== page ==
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Passed over by the Redskins, Wade Phillips is doing Super


Passed over by the Redskins, Wade Phillips is doing Super

The Redskins fired defensive coordinator Jim Haslett on New Year’s Eve in 2014. One of the first candidates they interviewed to replace Haslett was Wade Phillips.

It seemed like the perfect fit. The Washington defense needed a shakeup and Phillips is one of the best defensive minds in the game and he has the results to prove it. In his 33 years as either a defensive coordinator or head coach his teams have finished in the top ten 18 times. And it doesn’t take him a few years to make a difference. Nine different teams have made the playoffs in Phillips’ first year on the job.

Phillips was very much available. He had finished the 2013 season as the interim coach of the Texans, was passed over for the permanent job, and spent 2014 out of football. He had a particular interest in the Redskins job because it would give him an opportunity to work on a coaching staff with his son. Wes Phillips is the Redskins’ tight ends coach.

But Jay Gruden was more impressed with Joe Barry’s relative youth (Phillips is 68) and energy. The Broncos, who had just hired Gary Kubiak, the coach who Phillips had replaced on an interim basis in Houston, as their head coach, didn’t have Phillips as their first choice as defensive coordinator either. They wanted Vance Joseph, who was then the defensive backs coach of the Bengals. But Cincinnati blocked the move and Kubiak turned to Phillips.

It worked out pretty well. The Broncos made the Super Bowl two years ago because their high-powered offense, led by Peyton Manning, scored over 38 points per game and just blew teams out. This year they scored just 22 points per game with Manning and Brock Osweiler splitting time at quarterback. But they still managed to go 12-4 and earn the No. 1 seed in the AFC playoffs thanks to Phillips’ top-ranked defense.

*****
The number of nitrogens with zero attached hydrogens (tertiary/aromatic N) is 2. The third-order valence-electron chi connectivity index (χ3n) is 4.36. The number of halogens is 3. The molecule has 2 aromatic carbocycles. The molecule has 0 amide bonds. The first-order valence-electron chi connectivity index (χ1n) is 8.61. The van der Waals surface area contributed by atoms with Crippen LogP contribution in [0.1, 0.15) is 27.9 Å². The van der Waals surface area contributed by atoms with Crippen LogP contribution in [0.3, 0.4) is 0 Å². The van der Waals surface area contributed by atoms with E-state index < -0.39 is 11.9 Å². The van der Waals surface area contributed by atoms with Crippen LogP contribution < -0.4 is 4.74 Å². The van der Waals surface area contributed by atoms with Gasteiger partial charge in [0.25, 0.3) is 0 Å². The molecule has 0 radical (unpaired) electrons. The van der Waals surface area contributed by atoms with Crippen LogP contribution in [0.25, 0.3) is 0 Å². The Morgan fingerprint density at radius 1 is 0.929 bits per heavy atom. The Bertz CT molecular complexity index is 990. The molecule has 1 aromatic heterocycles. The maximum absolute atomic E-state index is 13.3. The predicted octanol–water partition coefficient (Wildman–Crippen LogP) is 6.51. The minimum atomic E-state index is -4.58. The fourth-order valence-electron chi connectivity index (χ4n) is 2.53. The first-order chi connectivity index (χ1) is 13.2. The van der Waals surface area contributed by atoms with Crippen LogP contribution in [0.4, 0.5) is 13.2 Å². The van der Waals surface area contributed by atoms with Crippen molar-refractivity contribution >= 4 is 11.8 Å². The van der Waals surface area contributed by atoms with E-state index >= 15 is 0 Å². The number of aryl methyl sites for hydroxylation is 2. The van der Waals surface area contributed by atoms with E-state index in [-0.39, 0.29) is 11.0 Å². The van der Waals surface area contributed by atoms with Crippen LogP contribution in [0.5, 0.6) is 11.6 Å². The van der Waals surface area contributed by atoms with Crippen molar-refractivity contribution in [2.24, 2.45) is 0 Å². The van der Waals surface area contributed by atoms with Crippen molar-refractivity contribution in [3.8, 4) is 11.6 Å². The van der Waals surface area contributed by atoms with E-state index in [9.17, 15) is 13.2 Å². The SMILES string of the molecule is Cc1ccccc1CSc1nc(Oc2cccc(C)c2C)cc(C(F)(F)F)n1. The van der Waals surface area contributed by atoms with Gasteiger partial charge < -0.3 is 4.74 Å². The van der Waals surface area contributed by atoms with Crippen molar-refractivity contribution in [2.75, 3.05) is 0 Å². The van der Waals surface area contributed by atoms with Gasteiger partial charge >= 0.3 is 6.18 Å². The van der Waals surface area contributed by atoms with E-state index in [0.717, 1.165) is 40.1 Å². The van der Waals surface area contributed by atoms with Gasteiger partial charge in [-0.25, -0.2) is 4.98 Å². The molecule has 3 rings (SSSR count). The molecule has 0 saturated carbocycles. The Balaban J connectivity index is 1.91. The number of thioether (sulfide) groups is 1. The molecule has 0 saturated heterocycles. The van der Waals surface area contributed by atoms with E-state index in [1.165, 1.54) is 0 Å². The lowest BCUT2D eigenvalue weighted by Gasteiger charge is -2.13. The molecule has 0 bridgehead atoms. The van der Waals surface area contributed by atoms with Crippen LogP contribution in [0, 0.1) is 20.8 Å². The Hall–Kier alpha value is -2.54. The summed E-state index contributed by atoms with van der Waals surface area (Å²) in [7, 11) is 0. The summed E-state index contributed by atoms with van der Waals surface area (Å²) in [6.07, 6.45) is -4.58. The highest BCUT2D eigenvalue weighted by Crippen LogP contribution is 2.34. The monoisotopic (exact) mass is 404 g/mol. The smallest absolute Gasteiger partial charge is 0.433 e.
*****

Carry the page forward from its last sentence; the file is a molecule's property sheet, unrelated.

Win or lose on Sunday, many Redskins fans wonder what might have happened if Gruden had decided to go with Phillips last January. Under Barry the Washington defense did improve from 29th in points allowed to 17th and from 19 takeaways in 2014 to 27 last year.

Perhaps Phillips could have done better. But it’s fair to ask if he could have achieved substantially better results without Von Miller, DeMarcus Ware, T. J. Ward, Chris Harris, Aqib Talib, and Malik Johnson.

It should be noted that Phillips has not always been a miracle worker. In 10 seasons as head coach or coordinator his teams finished 20th or worse in points allowed. Just like any other coach, he needs good players to execute his schemes.

I think it’s fair to say that in the short term the Redskins likely would have been better off with Phillips. We will see how Barry does if the Redskins continue to upgrade their defensive personnel.

RELATED: Is Matt Jones ready to assume the Redskins' No. 1 running back job?

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Redskins Playbook: 2017 schedule reveals some good news for Kirk Cousins

Redskins Playbook: 2017 schedule reveals some good news for Kirk Cousins

The Redskins offense performed at a high level in 2016, moving the ball well though the unit struggled in the red zone. Much of the success comes from Kirk Cousins' ability to quickly advance through his progressions and release the football before he takes too many hits.

Expect more of that in 2017, especially early in the season.

The Redskins don't face their first Top 5 sack defense until Week 9 when they travel to Seattle. From there, Cousins will face another Top 5 sack team when the Vikings visit FedEx Field in Week 10.